Bullet Basics

I wish I could take credit for the old saying, “Don’t agonize over ammo,” because many people, especially those new to carrying a firearm, experience a certain amount of confusion and even anxiety when choosing defensive ammunition. However, as with most things in life, keeping things simple is usually the best way to go. Shooters often focus on caliber debates, such as 9mm versus .45. But the same arguments occur, often even more so, when debating different bullets within the same caliber.

Unfortunately, too many folks form their opinions based on ballistic gelatin tests. Gelatin tests have their place, but they also have severe limitations. A friend of mine is a reloader, a knowledgeable shooter and an E.R. surgeon with substantial experience in treating gunshot wounds (he works in Chicago). He knows forensics far better than you or I. He once told me that “gelatin tests show what a bullet does … in gelatin. But the human body contains bones, blood vessels, organs of differing density and elasticity, all of which react differently when struck by any bullet.”

Some shooters are obsessed with velocity. But velocity is simply one component of an ammunition’s performance, and surprisingly, not the most important. Don’t get hung up on energy numbers; they seldom relate directly to the round’s ability to stop an attacker. Bullet type, weight, construction and jacket material matter as much as, if not more than, velocity or energy numbers. For example, a 55-grain .223 traveling at around 2,900 feet per second typically generates about 1,000 foot-pounds of energy. A 250-grain .45 Long Colt traveling at around 800 feet per second generates barely 350 foot-pounds. But guess which round will more immediately stop a hog, black bear or 250-pound methed-up attacker?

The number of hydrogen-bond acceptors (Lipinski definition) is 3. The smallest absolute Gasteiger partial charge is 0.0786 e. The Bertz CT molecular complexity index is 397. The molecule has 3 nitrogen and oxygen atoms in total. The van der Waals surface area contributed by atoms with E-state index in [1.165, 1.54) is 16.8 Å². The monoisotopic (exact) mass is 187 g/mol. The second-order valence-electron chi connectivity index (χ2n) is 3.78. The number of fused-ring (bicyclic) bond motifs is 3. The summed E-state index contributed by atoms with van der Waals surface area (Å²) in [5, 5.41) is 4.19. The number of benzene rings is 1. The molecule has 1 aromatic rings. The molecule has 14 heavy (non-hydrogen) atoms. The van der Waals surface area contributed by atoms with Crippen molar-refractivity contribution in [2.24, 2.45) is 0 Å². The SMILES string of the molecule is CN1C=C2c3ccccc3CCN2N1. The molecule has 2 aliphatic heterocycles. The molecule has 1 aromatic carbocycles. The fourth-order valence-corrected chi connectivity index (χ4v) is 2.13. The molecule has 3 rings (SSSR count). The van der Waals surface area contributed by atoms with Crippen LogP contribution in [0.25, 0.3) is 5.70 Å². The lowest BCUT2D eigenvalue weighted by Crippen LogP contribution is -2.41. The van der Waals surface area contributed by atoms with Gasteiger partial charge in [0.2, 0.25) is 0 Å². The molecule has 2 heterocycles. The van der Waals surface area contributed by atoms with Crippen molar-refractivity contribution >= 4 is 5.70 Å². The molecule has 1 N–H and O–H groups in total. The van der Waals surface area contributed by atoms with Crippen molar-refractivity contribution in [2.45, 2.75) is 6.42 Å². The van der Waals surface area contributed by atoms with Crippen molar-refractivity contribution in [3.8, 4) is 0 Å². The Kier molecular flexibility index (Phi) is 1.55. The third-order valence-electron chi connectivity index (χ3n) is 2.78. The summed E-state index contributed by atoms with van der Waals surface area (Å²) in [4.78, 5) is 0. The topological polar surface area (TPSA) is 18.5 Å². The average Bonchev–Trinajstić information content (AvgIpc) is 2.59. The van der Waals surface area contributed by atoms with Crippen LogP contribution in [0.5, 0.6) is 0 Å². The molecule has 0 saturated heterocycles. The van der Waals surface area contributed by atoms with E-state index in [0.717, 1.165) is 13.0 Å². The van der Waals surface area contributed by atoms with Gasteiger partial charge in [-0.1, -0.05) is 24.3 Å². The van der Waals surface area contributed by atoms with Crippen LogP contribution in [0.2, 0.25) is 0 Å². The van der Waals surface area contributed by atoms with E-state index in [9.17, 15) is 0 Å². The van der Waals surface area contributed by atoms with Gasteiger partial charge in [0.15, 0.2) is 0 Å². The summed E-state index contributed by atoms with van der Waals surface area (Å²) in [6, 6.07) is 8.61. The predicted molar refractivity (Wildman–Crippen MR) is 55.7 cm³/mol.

There’s a lot of great ammo around today. Here are some of my personal favorites among the more popular defensive calibers:

.380 Auto — 90-grain Hornady FTX, 99-grain Federal HST, 90-grain Corbon.

9mm — 124- to 135-grain hollow-point, Speer Gold Dot, Hornady Critical Defense (preferably +P, especially for short-barreled, subcompact guns).

.40 S&W — Any 155- to 180-grain hollow-point. For law enforcement, preferably 165-grain Speer Gold Dot, Hornady Critical Defense, Hornady Critical Duty or Federal HST.

.45 ACP — For full-sized guns with barrels from 4.25 to 5 inches, any 230-grain, quality hollow-point from Speer, Federal (HST), Remington, Hornady (including its 220-grain Critical Duty Flex-Lok). For guns with barrels 4 inches or less, the 200-grain versions work best.

.38 Special — For guns with barrels under 3 inches, Speer Gold Dot 135-grain, Winchester SXT 130-grain or any of the 110- to 125-grain JHP loads from practically everybody.

.327 Federal — Less-common caliber, but more than capable with a quality round such as Speer’s Gold Dot 100-grain hollow-point.

.357 Magnum — Just about any 125- to 140-grain defensive hollow-point from the major manufacturers will do the job, even in a snubby revolver.

.44 Special — Revolver cartridge recently experiencing a renewed interest. I would go with Speer’s Gold Dot 200-grain hollow-point.

I strongly advise my students to avoid exotic or “magic” bullets. They typically feature ultra-light, super-fast bullets (to generate those “energy” numbers). They are often unreliable and usually overly expensive and can mean trouble in court. Many have bizarre bullet designs that look menacing to a jury.

Bottom line: Stick with quality name-brand ammunition, ideally labeled “personal protection” or “self-defense.” Remember, if you have an auto-pistol, you must test your ammunition thoroughly for functional reliability in your own gun. Then, practice, practice, practice. Speed and accuracy matter far more than whatever bullet you have in your gun.

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